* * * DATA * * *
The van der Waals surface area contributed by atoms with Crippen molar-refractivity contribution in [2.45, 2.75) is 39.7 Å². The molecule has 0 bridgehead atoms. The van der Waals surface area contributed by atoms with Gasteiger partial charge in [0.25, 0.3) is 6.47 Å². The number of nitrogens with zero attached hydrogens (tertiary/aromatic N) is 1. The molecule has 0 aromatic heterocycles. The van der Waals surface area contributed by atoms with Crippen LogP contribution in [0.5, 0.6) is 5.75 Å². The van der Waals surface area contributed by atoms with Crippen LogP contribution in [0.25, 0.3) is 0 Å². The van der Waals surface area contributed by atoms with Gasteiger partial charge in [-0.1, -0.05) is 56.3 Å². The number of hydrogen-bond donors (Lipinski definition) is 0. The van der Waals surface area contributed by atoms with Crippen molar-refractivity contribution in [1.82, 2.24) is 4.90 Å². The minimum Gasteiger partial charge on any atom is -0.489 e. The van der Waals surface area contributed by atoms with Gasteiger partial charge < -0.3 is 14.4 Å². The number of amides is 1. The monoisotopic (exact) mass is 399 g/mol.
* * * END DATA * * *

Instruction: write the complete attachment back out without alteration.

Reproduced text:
The van der Waals surface area contributed by atoms with Crippen molar-refractivity contribution in [2.45, 2.75) is 39.7 Å². The molecule has 0 bridgehead atoms. The van der Waals surface area contributed by atoms with Gasteiger partial charge in [0.25, 0.3) is 6.47 Å². The number of nitrogens with zero attached hydrogens (tertiary/aromatic N) is 1. The molecule has 0 aromatic heterocycles. The van der Waals surface area contributed by atoms with Crippen LogP contribution in [0.5, 0.6) is 5.75 Å². The van der Waals surface area contributed by atoms with Crippen LogP contribution in [0.25, 0.3) is 0 Å². The van der Waals surface area contributed by atoms with Gasteiger partial charge in [-0.1, -0.05) is 56.3 Å². The number of hydrogen-bond donors (Lipinski definition) is 0. The van der Waals surface area contributed by atoms with Crippen molar-refractivity contribution in [1.82, 2.24) is 4.90 Å². The minimum Gasteiger partial charge on any atom is -0.489 e. The van der Waals surface area contributed by atoms with Gasteiger partial charge < -0.3 is 14.4 Å². The number of amides is 1. The monoisotopic (exact) mass is 399 g/mol.